Mainstream American pop artists, in concert, are a mixed bag. Rihanna's been booed for being late. Justin Bieber has also been late, and recently scolded his own fans. Mariah Carey's been accused of not being able to hit notes. But BigBang shows are legendary. The K-pop veterans are immaculate, consummate professionals. Not only can they sing and dance with precision; they've figured out exactly how to hold a crowd's attention. As I discovered myself during the MADE tour in October, G-Dragon, T.O.P, Taeyang, Daesung, and Seungri don't just put on a show. They're part of a larger-than-life spectacle that shimmers with magic. And starting November 11, that magic is going to be available to stream, for free, on DramaFever. The US tour is now is a documentary.

What fans‚ÄĒas well as the curious and uninitiated‚ÄĒwill find is that there's something different about a BigBang show. It's not the impossibly skinny jeans, the flashing lights, the dazzling confetti, the eye-searing pyrotechnics or the amazing¬†bridge-stage that slides open and closed. It's the energy. The bouncy¬†vitality of the guys on stage is mirrored and echoed by the intensity of the fans, and when it's all over, there's no doubt that the group has given it their all, put every single drop of effort into entertaining, and left it all on the stage.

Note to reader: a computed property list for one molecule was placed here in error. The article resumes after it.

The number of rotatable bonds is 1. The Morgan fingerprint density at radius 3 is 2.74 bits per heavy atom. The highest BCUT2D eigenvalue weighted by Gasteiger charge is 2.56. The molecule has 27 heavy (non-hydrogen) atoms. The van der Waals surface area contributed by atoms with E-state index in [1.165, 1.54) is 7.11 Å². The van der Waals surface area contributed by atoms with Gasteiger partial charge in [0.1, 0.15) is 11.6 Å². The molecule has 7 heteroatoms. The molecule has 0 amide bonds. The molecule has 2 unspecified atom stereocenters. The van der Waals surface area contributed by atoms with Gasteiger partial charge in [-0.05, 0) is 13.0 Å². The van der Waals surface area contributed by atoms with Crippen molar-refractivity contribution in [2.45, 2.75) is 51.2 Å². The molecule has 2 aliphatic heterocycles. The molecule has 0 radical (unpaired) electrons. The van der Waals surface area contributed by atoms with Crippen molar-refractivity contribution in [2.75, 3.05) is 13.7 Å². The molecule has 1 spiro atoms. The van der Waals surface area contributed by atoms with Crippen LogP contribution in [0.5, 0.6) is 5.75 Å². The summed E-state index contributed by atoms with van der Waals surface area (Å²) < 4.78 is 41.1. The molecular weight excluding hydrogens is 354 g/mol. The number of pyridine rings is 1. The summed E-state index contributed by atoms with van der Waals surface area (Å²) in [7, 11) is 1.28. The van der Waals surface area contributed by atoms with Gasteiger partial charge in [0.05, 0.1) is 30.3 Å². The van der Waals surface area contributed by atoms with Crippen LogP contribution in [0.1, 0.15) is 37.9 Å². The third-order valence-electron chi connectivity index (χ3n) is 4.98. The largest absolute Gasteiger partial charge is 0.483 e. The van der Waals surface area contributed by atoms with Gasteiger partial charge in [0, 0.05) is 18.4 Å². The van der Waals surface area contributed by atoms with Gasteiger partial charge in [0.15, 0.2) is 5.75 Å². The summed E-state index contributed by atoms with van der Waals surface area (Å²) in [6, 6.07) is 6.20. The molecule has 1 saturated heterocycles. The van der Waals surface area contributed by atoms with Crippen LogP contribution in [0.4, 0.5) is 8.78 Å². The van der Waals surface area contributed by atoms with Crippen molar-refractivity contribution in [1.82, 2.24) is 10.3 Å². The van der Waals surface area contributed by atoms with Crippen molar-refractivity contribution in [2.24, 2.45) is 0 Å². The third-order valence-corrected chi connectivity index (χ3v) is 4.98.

The concert¬†channels some of the frenzy of BigBang's hyperkinetic videos ("Fantastic Baby," "Bang Bang Bang"), and as you can see in the clip from the¬†BIGBANG: MADE 2015 Concert¬†documentary¬†above, even during a slower song‚ÄĒin this case, "Bad Boy"‚ÄĒeveryone's moving, connecting with the music, and engaging with the audience. It's clear why the group has leapt over language barriers to earn fans around the world. Now, thanks to the documentary, even if you haven't had the chance to see them in concert, you'll be able to see what all the fuss is about.